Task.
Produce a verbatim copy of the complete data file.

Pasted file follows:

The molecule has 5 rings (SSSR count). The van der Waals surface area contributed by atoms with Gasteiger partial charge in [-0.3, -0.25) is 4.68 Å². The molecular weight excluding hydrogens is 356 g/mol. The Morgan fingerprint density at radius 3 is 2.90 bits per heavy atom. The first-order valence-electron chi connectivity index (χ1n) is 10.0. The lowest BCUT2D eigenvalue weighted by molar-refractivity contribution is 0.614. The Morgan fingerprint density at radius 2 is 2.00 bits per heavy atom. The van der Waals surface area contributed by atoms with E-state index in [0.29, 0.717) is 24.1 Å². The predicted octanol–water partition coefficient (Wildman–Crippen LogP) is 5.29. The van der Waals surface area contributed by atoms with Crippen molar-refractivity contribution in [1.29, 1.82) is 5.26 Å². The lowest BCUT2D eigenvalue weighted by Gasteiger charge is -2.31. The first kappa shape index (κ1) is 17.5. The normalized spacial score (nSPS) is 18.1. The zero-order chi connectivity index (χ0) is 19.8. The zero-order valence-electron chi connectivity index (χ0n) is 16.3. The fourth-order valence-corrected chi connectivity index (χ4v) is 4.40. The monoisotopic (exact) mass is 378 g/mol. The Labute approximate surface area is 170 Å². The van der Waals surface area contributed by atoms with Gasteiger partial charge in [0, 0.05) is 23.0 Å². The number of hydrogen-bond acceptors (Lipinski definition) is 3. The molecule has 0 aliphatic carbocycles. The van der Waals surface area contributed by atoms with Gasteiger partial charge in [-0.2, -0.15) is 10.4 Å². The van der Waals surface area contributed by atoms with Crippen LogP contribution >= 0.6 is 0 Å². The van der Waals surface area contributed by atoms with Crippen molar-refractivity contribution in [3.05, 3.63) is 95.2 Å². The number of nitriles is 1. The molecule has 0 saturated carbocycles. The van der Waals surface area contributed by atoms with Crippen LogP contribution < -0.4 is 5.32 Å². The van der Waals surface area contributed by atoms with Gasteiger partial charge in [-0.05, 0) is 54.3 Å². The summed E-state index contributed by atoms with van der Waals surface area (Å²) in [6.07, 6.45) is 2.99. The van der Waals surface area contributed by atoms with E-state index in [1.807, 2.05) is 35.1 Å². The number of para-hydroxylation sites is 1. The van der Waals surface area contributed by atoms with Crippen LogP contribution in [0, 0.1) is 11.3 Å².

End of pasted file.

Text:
The molecule has 5 rings (SSSR count). The van der Waals surface area contributed by atoms with Gasteiger partial charge in [-0.3, -0.25) is 4.68 Å². The molecular weight excluding hydrogens is 356 g/mol. The Morgan fingerprint density at radius 3 is 2.90 bits per heavy atom. The first-order valence-electron chi connectivity index (χ1n) is 10.0. The lowest BCUT2D eigenvalue weighted by molar-refractivity contribution is 0.614. The Morgan fingerprint density at radius 2 is 2.00 bits per heavy atom. The van der Waals surface area contributed by atoms with E-state index in [0.29, 0.717) is 24.1 Å². The predicted octanol–water partition coefficient (Wildman–Crippen LogP) is 5.29. The van der Waals surface area contributed by atoms with Crippen molar-refractivity contribution in [1.29, 1.82) is 5.26 Å². The lowest BCUT2D eigenvalue weighted by Gasteiger charge is -2.31. The first kappa shape index (κ1) is 17.5. The normalized spacial score (nSPS) is 18.1. The zero-order chi connectivity index (χ0) is 19.8. The zero-order valence-electron chi connectivity index (χ0n) is 16.3. The fourth-order valence-corrected chi connectivity index (χ4v) is 4.40. The monoisotopic (exact) mass is 378 g/mol. The Labute approximate surface area is 170 Å². The van der Waals surface area contributed by atoms with Gasteiger partial charge in [0, 0.05) is 23.0 Å². The number of hydrogen-bond acceptors (Lipinski definition) is 3. The molecule has 0 aliphatic carbocycles. The van der Waals surface area contributed by atoms with Gasteiger partial charge in [-0.2, -0.15) is 10.4 Å². The van der Waals surface area contributed by atoms with Crippen LogP contribution >= 0.6 is 0 Å². The van der Waals surface area contributed by atoms with Crippen molar-refractivity contribution in [3.05, 3.63) is 95.2 Å². The number of nitriles is 1. The molecule has 0 saturated carbocycles. The van der Waals surface area contributed by atoms with Crippen LogP contribution < -0.4 is 5.32 Å². The van der Waals surface area contributed by atoms with Gasteiger partial charge in [-0.05, 0) is 54.3 Å². The summed E-state index contributed by atoms with van der Waals surface area (Å²) in [6.07, 6.45) is 2.99. The van der Waals surface area contributed by atoms with E-state index in [1.807, 2.05) is 35.1 Å². The number of para-hydroxylation sites is 1. The van der Waals surface area contributed by atoms with Crippen LogP contribution in [0, 0.1) is 11.3 Å².